About one in 10 people experience post-meal bloating, typically in the form of gassiness or uncomfortable feelings of fullness in the abdomen.
If you frequently experience bloating after eating, avoid these foods to reduce stomach pain:
Fructose malabsorption occurs in about 50% of the population. This is when cells in our intestine have a hard time absorbing fructose.
A little bit of fructose is fine, but steer away from foods sweetened with high-fructose corn syrup such as:
- Packaged bread and baked goods
- Packaged fruit
- Sweetened dairy products like yogurt
- Sauces like ketchup
- Soft drinks and juice
Instead, go for whole foods and less-sugary beverages. Carbonation can cause bloating, so opt for flat water or vegetable juices.
If you're sensitive to fructose, avoid (or consume only in moderation) sweet fruits like:
- Ripe bananas
To get my fruit fix, I eat blackberries, blueberries, strawberries, pineapples, mandarin oranges, lemons, or firm, slightly unripe bananas.
Even vegetables can cause bloating, especially if they have lots of fructans and galactans (carbohydrates broken down by gut bacteria, which can lead to gassiness).
These vegetables are most likely to cause bloating:
- Brussels sprouts
- Savoy cabbage
- Snow peas
Go for less sugary options like carrots, eggplant, avocados, green beans, bean sprouts, celery, cauliflower and lettuce.
Lactose intolerance affects 68% of the population and becomes even more common as we age.
Lactose-free products can be substituted for dairy products (milk or ice cream) to cut down on bloating, but not all of your favorites are off the table.
Unsweetened yogurt is tolerated by most people, as most of the lactose is broken down. And hard or aged cheeses (parmesan, brie, mozzarella, Swiss and goat cheese) are more likely to be tolerated than soft cheeses.
Lentils, peas and many beans contain raffinose, a type of sugar that the body has trouble breaking down. Beans are also rich in fiber, and a high intake can increase gassiness.
Black beans, navy beans, kidney beans, pinto beans and soy beans are most likely to give you gas. Go for green beans, black-eyed peas and mung beans instead.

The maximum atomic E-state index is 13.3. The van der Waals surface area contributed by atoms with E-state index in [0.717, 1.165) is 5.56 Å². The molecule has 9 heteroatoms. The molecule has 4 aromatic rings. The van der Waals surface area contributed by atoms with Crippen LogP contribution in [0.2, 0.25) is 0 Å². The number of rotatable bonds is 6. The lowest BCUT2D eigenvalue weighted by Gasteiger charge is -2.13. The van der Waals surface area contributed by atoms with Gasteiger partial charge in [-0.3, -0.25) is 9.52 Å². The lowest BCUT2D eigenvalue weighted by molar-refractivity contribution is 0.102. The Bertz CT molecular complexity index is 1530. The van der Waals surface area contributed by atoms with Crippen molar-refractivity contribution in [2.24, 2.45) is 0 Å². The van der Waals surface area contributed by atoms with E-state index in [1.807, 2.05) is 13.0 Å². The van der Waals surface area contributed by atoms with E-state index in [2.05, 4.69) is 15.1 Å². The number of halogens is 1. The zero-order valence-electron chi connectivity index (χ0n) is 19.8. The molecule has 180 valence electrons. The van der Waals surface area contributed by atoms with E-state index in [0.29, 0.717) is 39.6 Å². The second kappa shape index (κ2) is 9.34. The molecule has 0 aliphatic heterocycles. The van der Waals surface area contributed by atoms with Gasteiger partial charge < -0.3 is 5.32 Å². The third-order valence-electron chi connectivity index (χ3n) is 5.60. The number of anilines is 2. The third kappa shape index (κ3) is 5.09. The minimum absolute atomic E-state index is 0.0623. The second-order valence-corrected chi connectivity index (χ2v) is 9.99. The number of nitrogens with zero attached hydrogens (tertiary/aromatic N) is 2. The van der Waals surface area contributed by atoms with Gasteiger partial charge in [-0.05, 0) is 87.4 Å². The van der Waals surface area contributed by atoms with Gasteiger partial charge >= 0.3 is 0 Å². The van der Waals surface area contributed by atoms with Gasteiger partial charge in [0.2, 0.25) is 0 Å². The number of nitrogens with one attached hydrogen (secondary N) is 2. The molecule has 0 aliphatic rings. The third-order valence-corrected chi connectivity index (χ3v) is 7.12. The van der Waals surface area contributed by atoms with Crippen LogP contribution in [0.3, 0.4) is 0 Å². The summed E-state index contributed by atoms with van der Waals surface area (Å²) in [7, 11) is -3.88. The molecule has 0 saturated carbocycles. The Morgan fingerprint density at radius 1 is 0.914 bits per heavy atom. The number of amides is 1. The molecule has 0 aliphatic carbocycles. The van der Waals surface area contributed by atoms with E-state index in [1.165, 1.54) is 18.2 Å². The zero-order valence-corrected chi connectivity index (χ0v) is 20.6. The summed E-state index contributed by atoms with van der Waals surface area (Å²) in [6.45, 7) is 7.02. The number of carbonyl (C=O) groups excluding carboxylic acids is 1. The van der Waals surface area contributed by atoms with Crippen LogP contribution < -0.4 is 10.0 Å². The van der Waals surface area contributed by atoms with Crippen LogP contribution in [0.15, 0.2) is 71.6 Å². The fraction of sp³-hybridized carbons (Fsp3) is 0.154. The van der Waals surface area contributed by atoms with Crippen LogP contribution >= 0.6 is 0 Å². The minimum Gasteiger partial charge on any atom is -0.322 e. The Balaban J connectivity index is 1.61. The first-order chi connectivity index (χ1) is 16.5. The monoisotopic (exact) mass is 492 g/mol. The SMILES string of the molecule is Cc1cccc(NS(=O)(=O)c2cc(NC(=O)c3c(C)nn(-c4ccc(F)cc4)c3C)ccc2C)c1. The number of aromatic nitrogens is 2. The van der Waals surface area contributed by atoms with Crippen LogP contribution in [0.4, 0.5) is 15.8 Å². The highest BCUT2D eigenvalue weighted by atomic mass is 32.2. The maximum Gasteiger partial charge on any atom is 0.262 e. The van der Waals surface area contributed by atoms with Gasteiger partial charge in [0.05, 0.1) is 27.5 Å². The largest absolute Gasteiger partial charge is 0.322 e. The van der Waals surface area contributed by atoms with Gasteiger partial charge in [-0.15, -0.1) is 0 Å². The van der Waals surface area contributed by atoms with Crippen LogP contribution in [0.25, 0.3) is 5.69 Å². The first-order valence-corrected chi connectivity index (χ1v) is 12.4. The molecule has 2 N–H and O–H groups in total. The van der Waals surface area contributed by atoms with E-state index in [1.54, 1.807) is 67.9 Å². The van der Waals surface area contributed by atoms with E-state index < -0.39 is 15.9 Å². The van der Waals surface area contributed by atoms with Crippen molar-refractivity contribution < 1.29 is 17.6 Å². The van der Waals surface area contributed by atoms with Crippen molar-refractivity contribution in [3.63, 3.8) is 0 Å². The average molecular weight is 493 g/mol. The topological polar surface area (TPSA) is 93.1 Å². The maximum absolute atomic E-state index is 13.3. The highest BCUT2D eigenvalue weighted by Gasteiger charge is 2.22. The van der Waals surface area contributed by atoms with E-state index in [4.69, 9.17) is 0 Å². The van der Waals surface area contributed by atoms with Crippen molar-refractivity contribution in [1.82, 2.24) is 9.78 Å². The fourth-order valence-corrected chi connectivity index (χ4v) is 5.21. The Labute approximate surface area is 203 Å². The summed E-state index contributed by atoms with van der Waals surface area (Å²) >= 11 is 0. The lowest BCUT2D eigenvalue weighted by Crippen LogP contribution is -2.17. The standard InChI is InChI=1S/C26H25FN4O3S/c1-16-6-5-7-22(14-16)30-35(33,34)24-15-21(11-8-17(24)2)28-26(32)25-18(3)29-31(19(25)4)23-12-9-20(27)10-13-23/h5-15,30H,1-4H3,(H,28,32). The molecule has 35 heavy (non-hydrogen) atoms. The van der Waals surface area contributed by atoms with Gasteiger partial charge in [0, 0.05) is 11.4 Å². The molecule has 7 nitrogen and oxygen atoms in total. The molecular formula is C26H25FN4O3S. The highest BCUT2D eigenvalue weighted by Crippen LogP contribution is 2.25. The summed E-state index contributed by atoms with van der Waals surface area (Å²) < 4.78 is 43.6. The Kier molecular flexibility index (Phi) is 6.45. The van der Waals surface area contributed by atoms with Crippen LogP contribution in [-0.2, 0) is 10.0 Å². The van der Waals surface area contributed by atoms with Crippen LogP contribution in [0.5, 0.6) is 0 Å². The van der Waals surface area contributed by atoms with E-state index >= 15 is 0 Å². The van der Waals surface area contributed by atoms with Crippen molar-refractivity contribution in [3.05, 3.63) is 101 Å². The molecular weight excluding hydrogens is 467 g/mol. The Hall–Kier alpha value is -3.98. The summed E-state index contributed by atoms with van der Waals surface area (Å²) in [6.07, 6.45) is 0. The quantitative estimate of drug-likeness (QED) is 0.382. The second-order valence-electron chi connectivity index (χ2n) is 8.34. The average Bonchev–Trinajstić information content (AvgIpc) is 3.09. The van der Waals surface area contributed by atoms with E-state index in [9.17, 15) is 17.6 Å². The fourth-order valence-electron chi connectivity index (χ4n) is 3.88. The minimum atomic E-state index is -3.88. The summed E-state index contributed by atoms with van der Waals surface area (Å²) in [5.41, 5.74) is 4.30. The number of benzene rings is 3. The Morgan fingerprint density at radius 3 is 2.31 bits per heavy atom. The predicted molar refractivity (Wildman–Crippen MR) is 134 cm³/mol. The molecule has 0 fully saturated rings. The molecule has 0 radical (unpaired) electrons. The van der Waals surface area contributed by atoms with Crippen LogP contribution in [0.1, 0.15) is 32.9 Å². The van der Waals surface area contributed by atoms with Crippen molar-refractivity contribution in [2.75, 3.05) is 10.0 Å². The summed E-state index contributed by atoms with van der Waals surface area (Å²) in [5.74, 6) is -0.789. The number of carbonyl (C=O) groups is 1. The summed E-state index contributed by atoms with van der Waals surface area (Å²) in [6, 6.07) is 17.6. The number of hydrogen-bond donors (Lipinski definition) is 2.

Avoid sugar alcohols (which end in -ol) such as sorbitol, mannitol, xylitol and erythritol. They cause gas and often bloating because we cannot break them down.
Stevia and monk fruit extract are healthier and less likely to cause gas or bloating.
Foods that contain gluten can cause bloating in people who are intolerant. If this is you, avoid wheat, barley and rye.
Eat foods that are less rough on the gut, such as rice, quinoa, oats, and other gluten-free products.
Fermented foods can strengthen your gut microbiome. But some may cause temporary bloating and gas. I recommend limiting your intake of kimchi, kombucha and sauerkraut for a more comfortable stomach.
Aside from diet, I tell patients to do four things to further prevent bloating:
- Avoid swallowing air. Eat slowly and carefully chew small bites of food. Don't lie back while eating, and avoid talking while chewing food or drinking liquids.
- Drink plenty of flat water. Stay away from soda and carbonated drinks.
- Go on a short walk 10 to 15 minutes after eating. Research has found that this helps speed up the time it takes for food to move from the stomach into the small intestines.
- Massage your abdomen to move gas and stool. If your whole abdomen is bloated, massage from the right hip up your right side, across your upper abdomen, and down your left side to your pelvis. If only your lower abdomen is bloated, massage from your right side to your left side and down.
These tips are based on my medical experience and research. But if you have severe or chronic issues with bloating, it's best to consult your doctor.
Dr. Jacqueline Wolf, MD, is an associate professor of medicine at Harvard Medical School and a gastroenterologist at Beth Israel Deaconess Medical Center in Boston. She is the author of "A Woman's Guide to a Healthy Stomach: Taking Control of Your Digestive Health" and co-founder of Foodicine Health, a food education non-profit.
Dr. Judy Nee, MD, an assistant professor of medicine at Harvard Medical School, contributed to this article.
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